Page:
Rohit Kumar's Views

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PPP govt defies SC again in new promotion rules

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By Ansar Abbasi

ISLAMABAD: The federal government has finally notified the rules for the promotion of government servants to BS-22 at a time and in a manner that perfectly suits some of the influential bureaucrats, including the principal secretary to the prime minister.

While the Supreme Court had desired the revival of the promotion rules rescinded in 1998, which set the condition of at least three years service in BS-21 to make an officer eligible for promotion to BS-22, Prime Minister Yousuf Raza Gilani has reduced it to two-years, ignoring the SC directives.

It is interesting to note that the Principal Secretary to the Prime Minister, Nargis Sethi, who too got demoted to BS-21 after the Supreme Court’s landmark decision, completed her two years in BS-21 on Wednesday, August 26, 2010. The new rules were notified on August 16, only 10 days back.

The Supreme Court had handed down its decision in April this year but it took the government quite a few months to frame the new rules.

Initially, the government had given an indication of reviving the 1998 rules containing the condition of minimum three-years of service in BS-21 but later it changed its mind despite the fact that the Federal Public Service Commission chief Justice (retd) Bhagwandas, when consulted, had fully supported the condition of minimum three-years of service in BS-21.

The 2009 promotions of 54 bureaucrats to BS-22 by Prime Minister Gilani were nullified by the Supreme Court as these promotions grossly negated merit and resorted to the policy of pick and choose. While the fact remains that quite a few demoted secretaries were promoted to BS-22 within a few months of their promotion to BS-21, several demoted officers would have been ineligible even today for promotion if the 1998 promotion rules had been revived.

These include Principal Secretary to the prime minister, Nargis Sethi, who was promoted to BS-21 on August 26, 2008; Ahmad Bakhsh Lehri, promoted to BS-21 on 26-06-2008; Ghulam Ali Shah, 26-06-2008; Javed Mahmood, 02-01-2008; Imtiaz Inayat Elahi, 02-01-2008; Sami Saeed, 02-01-2008; Sohail Ahmad, 02-01-2008; Sayyed Jawed Ali Shah Bukhari, 29-05-2009; Azhar Ali Farooqui, 30-04-2008; Ghulam Muhammad Rind, 23-05-2009; Ghulam Rasool Ahpan, 28-02-2009; Ahmad Mahmood Zahid, 18-12-2007; Abdul Shafiq, 16-05-2009; Neelam S Ali, 29-12-2007; Khalid Idrees, 18-12-2007; Inamullah Khan, 18-12-2007; Taweed Akhtar, 17-11-2007; Agha Sarwar Qazilbash, 19-12-2007 and Mansoor Suhail, 15-05-2009.

But the rules notified by the government now suit most of the above officers, many of whom are holding key positions. While nullifying the promotions of 54 officers, who were elevated purely on the whims of the prime minister and in the absence of any promotion rules, the Supreme Court’s decision said: “It would be appreciated that to ensure fairness and justness, the rules rescinded on April 4, 1998 are re-enacted accordingly.”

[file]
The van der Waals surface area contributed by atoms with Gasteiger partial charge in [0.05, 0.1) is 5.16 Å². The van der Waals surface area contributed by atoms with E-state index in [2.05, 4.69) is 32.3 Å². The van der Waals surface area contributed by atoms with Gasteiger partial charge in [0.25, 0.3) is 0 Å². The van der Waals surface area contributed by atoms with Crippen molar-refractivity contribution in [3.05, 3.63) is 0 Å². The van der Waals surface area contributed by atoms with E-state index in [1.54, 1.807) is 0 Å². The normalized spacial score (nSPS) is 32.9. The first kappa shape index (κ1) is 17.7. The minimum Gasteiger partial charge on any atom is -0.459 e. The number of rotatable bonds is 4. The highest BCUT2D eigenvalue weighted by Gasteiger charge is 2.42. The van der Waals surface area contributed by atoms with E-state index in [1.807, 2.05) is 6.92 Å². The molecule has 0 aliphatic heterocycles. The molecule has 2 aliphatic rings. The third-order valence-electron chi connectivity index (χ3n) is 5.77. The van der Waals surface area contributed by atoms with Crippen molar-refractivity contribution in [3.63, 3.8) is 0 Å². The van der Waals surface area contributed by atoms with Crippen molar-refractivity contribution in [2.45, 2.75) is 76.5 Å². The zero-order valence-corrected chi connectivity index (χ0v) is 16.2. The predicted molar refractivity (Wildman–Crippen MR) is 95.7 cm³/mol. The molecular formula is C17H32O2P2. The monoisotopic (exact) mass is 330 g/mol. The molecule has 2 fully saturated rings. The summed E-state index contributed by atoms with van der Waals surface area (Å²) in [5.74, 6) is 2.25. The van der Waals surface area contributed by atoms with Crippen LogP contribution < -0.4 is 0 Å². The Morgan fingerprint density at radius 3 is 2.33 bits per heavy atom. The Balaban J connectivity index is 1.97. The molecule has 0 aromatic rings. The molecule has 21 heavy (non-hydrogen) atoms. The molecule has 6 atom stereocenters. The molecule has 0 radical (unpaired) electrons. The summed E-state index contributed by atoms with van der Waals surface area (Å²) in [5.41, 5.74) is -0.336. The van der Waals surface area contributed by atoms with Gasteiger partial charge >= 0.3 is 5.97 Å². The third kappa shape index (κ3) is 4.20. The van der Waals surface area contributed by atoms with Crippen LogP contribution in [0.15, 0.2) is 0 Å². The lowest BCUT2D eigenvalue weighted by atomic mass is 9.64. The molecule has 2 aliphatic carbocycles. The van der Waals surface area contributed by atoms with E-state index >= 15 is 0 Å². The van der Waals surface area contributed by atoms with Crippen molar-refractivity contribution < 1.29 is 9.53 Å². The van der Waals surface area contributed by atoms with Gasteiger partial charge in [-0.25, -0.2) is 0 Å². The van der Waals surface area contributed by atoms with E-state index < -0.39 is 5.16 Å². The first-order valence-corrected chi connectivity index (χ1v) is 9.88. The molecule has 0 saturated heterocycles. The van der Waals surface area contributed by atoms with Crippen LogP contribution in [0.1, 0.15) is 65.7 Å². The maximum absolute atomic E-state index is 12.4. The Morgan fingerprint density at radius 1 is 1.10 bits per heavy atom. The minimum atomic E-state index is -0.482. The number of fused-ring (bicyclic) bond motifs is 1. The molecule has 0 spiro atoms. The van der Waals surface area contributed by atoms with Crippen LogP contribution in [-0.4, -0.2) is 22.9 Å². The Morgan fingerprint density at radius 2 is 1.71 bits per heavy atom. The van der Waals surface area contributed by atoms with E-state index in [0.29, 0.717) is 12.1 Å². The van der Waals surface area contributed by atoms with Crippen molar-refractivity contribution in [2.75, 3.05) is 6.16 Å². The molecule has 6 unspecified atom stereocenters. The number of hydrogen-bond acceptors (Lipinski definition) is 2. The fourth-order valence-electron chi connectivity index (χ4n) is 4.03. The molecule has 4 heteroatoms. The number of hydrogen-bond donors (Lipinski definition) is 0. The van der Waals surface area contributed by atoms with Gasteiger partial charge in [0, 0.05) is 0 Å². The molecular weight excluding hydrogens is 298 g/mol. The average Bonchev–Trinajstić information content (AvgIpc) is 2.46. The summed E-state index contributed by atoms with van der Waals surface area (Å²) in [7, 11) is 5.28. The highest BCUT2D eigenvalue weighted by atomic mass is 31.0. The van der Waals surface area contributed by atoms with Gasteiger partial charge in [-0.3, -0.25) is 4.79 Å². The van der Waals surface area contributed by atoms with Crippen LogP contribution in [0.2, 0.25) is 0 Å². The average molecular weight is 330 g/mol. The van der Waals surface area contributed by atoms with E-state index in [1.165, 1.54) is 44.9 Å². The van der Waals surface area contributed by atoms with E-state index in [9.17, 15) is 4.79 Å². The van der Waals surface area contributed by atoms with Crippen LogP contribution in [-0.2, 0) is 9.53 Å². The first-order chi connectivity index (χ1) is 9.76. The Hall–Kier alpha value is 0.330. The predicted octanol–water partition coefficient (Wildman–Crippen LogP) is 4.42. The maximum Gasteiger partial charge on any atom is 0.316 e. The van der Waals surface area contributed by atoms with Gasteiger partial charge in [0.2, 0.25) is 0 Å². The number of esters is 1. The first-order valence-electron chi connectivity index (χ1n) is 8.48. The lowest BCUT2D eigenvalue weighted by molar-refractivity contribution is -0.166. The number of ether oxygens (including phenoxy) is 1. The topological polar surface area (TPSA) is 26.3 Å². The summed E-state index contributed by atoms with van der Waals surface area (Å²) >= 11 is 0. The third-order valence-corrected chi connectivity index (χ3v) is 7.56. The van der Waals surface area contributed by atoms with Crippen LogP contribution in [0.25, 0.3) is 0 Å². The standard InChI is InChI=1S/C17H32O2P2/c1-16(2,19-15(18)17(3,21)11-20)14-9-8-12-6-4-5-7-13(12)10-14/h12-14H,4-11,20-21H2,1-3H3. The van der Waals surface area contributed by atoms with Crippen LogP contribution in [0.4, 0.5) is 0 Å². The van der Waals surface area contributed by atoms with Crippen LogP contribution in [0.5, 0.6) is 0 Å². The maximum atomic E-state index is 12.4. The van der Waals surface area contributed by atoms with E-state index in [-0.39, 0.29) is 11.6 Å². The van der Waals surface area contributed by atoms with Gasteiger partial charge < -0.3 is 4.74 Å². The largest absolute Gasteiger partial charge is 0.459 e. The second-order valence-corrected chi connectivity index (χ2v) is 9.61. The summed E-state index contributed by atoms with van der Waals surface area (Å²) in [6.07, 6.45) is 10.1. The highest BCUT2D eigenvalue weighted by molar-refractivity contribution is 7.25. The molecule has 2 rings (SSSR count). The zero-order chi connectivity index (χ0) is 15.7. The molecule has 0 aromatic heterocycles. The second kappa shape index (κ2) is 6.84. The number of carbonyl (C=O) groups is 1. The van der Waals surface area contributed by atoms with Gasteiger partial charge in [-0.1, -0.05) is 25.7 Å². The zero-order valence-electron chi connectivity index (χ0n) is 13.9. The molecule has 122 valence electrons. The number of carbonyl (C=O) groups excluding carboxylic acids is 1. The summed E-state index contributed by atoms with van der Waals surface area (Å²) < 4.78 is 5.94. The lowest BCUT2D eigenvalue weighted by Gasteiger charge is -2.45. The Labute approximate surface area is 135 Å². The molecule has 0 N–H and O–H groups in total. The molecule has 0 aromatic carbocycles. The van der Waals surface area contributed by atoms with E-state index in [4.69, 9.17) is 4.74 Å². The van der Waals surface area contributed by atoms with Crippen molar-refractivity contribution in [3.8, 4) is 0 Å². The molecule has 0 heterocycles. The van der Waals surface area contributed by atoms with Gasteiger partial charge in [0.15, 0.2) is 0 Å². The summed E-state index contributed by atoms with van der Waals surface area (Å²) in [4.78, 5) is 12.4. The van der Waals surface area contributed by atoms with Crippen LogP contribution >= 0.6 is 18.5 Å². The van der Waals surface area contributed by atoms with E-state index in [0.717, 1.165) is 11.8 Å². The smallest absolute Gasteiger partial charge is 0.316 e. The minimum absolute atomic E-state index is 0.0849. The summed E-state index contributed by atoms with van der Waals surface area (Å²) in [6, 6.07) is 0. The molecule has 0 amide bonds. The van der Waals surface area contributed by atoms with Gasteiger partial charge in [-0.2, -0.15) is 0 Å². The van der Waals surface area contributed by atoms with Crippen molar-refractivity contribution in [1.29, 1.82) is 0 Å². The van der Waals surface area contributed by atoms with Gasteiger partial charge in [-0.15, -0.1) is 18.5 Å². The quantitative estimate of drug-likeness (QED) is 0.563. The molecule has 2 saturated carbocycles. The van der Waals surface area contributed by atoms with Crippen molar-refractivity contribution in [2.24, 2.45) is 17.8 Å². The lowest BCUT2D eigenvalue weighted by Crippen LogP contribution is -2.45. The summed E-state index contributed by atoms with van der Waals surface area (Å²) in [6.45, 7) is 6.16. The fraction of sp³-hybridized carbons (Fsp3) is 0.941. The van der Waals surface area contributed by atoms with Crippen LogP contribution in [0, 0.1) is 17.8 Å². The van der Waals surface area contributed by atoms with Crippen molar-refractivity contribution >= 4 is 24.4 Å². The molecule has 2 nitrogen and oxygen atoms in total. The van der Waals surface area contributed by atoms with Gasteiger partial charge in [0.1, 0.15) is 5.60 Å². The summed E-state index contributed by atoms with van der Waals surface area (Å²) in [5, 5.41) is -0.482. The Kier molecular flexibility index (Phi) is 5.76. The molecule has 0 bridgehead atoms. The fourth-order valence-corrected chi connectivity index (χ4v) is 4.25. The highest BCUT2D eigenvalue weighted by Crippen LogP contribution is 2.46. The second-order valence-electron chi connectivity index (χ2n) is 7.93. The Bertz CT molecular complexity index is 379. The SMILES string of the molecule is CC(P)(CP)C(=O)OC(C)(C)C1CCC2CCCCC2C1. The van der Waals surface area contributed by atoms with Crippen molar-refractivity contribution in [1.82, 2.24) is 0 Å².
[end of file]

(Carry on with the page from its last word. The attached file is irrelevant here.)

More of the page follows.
According to the just notified promotion rules, the conditions setting the eligibility of the officer for his promotion to BS-22 include (i) Twenty-five years service in Basic Scale 17 and above, excluding the period of suspension not counted as duty and extraordinary leave, and has completed at least two years in a post in Basic Scale 21; (ii) at least three “very good” reports during the last six years; (iii) No penalty under Government Servants (Efficiency and Discipline) Rules, 1973 or under the Removal from Service (Special Powers) Ordinance, 2000 (since repealed) has been imposed upon him during his tenure in BS-21; and (iv) possesses sufficient variety of experience.

Under these rules, the promotions to BS-22 would be considered by a high powered selection board comprising the prime minister, who would be the chairman of the board, and members including principal secretary to the prime minister, cabinet secretary, secretary establishment and administrative secretary concerned, who would be co-opted member.
The constitution of the board reflects one strange fact that all the permanent members of this high powered selection board are those three top secretaries, who work directly under the prime minister and do not report to any minister.

The principal secretary to the prime minister, secretary establishment and secretary cabinet are considered as the top bureaucratic aides of the chief executive. These rules shall apply to all posts in Basic Scale 22 in the All Pakistan Service or, as the case may be, civil service of the federation or posts in connection with the affairs of the Federation, including the post in BS-22 as secretary in the secretariat group or equivalent in the regularly constituted occupational groups and services.

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